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Shadows from Higher Dimensions

Ivars Peterson

For many dabblers in geometry, the doorway to higher dimensions has been a slim volume called Flatland. The book's central figure and narrator, "A Square," takes his readers into a two-dimensional world where a race of rigid geometric forms live and love, work and play. Like shadows, the denizens of Flatland freely flit about on the surface of their world but lack the power to rise above or sink into it. All Flatland's creatures - straight lines, triangles, squares, pentagons, and higher figures-are trapped in their planar geometry (Figure 4.1).


On the surface, Edwin A. Abbott's narrative, written more than a century ago, appears simply to be a good story and a clever mathematics lesson. Although their real shapes are two-dimensional, Flatlanders appear to one another as straight lines. Residents of a three- dimensional world see the reason for a Flatlander's limited vista.

FIGURE 4.1 The title page from the first edition of Flatland, published in 1884, hints at the book's whimsical nature.

Viewed from above, a coin sitting on a table clearly looks circular. As the angle of view shifts closer to the plane of the table, the coin looks more like an oval. At Flatlander level, along the table's surface, the oval thins to nothing more than a straight line. Using such examples in Flatland, Abbott neatly introduces key ideas in projective geometry and illustrates other important mathematical concepts.

Flatland is also a pointed satire that reflects widely debated social issues of Victorian Britain. Abbott was a strong advocate of women's rights who couldn't resist taking a satirical swipe at his society's attitudes toward women. Flatland women are merely Straight Lines. Lower-class men are Isosceles Triangles; Squares make up the professional class; Nobles are polygons with six or more sides; and Priests, the highest-ranking members, are perfect Circles.

"[A] Woman is a needle; being, so to speak, all point, at least at the two extremities," says "A Square," the scholarly commentator. "Add to this the power of making herself invisible at will, and you will perceive that a Female, in Flatland, is a creature by no means to be trifled with." Nevertheless, Flatland women also are "devoid of brain-power, and have neither reflection, judgment nor forethought, and hardly any memory." In this planar world, men believe that educating women is wasted effort and that communication with women must be in a separate language that contains "irrational and emotional conceptions" not otherwise found in male vocabulary.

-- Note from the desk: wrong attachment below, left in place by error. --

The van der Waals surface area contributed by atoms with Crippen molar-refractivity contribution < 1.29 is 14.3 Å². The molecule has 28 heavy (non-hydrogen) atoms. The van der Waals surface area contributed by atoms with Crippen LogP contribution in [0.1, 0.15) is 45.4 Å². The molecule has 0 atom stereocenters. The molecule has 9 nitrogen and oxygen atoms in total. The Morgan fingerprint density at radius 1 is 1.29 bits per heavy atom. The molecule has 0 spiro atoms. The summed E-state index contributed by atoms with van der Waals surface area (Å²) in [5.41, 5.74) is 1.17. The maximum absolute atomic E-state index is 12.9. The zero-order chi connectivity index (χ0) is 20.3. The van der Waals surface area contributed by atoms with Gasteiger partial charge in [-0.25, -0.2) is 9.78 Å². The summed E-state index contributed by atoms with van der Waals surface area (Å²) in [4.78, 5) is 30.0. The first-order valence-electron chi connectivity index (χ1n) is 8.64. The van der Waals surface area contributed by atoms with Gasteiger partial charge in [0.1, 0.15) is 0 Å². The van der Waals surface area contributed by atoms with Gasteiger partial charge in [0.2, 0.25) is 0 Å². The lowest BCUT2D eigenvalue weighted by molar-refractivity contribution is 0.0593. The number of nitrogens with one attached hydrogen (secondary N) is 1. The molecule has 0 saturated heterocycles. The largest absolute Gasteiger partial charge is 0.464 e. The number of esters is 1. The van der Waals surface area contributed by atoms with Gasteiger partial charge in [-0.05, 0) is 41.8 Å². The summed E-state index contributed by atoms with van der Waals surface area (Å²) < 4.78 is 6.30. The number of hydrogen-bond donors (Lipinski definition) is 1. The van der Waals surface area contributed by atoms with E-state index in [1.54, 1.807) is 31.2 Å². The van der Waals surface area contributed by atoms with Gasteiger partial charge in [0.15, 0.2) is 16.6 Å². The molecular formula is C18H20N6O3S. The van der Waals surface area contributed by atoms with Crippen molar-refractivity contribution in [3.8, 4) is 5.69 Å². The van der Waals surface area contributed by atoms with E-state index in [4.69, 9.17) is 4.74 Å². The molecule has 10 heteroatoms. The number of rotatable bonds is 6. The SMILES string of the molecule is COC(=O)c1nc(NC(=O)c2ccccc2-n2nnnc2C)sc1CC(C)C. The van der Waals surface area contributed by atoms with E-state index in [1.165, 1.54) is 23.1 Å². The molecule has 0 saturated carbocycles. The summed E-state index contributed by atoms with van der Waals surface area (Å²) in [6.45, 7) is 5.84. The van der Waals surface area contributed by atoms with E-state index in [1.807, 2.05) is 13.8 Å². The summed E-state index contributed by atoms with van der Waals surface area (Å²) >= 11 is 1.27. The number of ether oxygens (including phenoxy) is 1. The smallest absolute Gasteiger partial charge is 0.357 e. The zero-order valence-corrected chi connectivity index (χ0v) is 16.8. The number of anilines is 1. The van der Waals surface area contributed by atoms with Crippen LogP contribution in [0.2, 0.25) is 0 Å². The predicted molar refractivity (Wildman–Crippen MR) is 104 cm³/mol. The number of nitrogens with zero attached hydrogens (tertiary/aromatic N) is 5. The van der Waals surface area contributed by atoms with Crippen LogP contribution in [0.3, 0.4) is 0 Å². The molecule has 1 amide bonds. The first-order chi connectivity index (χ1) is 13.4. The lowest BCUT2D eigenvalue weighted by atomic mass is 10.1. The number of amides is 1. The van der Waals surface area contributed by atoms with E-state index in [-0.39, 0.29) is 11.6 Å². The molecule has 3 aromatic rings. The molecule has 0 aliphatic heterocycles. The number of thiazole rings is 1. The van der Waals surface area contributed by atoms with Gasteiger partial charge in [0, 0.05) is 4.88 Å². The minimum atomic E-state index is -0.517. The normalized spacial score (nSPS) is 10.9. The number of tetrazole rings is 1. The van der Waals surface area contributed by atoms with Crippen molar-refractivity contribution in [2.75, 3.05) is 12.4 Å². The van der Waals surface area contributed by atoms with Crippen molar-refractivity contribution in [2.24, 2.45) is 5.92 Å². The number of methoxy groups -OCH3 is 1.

When he wrote Flatland, Abbott was headmaster at the City of London School, an institution that prepared middle-class boys for professional careers and for places at universities such as Cambridge. He produced dozens of books, including school textbooks, historical and biblical studies, theological novels, and a well-regarded Shakespearean grammar that strongly influenced the study of the Bard's plays. At first, Flatland seems out of place within this collection, but a closer look shows that it combines elements from Abbott's broad range of interests, from the nature of miracles to the reform of mathematics education. Abbott was part of a group of progressive educators who sought changes in the mathematics requirements for university entrance, which at that time included the memorization of lengthy proofs in euclidean geometry. Abbott's group considered such an exercise a waste of time and felt it narrowed the study of geometry unnecessarily.

Despite Abbott's views and the growth of popular interest in concepts of a fourth dimension and even higher dimensions, the conservative mathematics establishment in Britain prevailed. Establishment mathematicians refused to admit that higher-dimension geometries were even conceivable, maintaining that such concepts would call into question the very existence and permanence of mathematical truth, as represented by three-dimensional euclidean geometry [Ref: Reimann/Lobachevsky]. Abbott challenged the establishment and deliberately called Flatland's university "Wentbridge" -a sly dig at Cambridge.